Lighthouses, icebergs and puffins! That was my bucket list for our trip to Newfoundland and we managed to accomplish all of them.
The Rialta was loaded and we headed out near mid July.
But this was not a direct trip as our route took us north first, to Orillia to visit with some relatives, to Bancroft to meet up with sailing friends for a weekend, and then on to Ottawa for a grandchild fix. From Ottawa, we dipped into New Hampshire to meet up with former sailors now living and travelling in a fifth-wheel. After a day or two, we headed into New Brunswick and met up with more sailing friends. They twisted our arms ( it didn’t take much persuasion ) and convinced us to stay another day to go sailing on the St John River. What a lovely day that was!
But, we had to push on as we had tickets on the ferry to Newfoundland for July 29th. A brief stop was made in Moncton to meet our travelling companions, Gail & Henry. Henry is one of the net controllers on a Ham radio net, the Mississauga Net, and we had spoke to him during the winter of our plans to visit Newfoundland. As they had similar plans and a similar sized motorhome, we decided to travel together.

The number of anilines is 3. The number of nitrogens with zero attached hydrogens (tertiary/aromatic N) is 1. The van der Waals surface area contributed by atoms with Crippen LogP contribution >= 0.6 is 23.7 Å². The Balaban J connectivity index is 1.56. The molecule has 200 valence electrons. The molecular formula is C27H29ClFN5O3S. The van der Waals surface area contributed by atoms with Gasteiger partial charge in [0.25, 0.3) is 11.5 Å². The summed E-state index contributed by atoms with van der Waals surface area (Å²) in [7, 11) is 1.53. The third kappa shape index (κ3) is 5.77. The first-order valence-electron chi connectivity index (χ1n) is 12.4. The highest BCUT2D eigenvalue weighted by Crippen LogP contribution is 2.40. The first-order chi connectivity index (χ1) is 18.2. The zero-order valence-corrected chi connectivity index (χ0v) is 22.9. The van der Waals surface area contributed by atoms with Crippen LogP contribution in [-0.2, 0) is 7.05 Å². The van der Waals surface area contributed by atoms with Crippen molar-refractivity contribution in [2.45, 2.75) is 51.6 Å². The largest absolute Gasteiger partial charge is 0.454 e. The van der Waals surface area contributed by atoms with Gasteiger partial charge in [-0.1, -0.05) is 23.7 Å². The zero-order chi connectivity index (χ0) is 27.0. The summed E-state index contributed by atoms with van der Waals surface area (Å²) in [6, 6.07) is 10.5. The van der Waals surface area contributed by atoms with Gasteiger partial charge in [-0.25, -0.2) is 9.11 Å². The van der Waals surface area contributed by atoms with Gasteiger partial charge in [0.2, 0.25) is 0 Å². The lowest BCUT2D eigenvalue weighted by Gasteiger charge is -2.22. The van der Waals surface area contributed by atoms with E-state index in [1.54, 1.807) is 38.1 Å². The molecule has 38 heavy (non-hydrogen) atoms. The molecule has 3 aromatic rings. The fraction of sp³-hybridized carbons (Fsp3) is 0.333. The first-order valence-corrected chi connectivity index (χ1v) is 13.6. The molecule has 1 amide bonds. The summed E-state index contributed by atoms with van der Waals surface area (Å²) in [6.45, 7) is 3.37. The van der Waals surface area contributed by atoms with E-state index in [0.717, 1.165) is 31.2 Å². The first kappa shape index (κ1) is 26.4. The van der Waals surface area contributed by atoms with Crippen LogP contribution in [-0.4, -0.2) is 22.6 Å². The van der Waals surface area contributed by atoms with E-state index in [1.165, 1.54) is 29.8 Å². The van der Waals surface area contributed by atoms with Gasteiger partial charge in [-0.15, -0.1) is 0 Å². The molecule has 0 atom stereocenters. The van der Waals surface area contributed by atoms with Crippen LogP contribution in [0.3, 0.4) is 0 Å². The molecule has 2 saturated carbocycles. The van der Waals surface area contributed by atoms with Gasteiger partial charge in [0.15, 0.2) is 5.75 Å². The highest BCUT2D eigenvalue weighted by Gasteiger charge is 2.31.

On the trip up to the ferry dock in North Sydney, Nova Scotia, we visited the fort at Louisburg and very much enjoyed our afternoon there. What a project – completely rebuilding those structures from the original plans! It is definitely worth a visit, if you are nearby.
Finally, we boarded the ship and then spent the next 6 hours reading, playing games, walking the decks and watching for our first glimpse of the island. There it was! Shrouded in mist, but just visible on the horizon! Now, it is our turn to drive off of the ship and our wheels touch the ground. We made it! We are in Newfoundland!
What in the world! There are huge hills, dare we call them mountains! That was unexpected. We drove north from Port-aux-Basque and stopped at a convenience store at Doyle. To our inquiry re a place to stop for the night, the man answered, as best I could tell, that “just across the road, in the Irving truck yard. Nobody’d bother you there, byes!”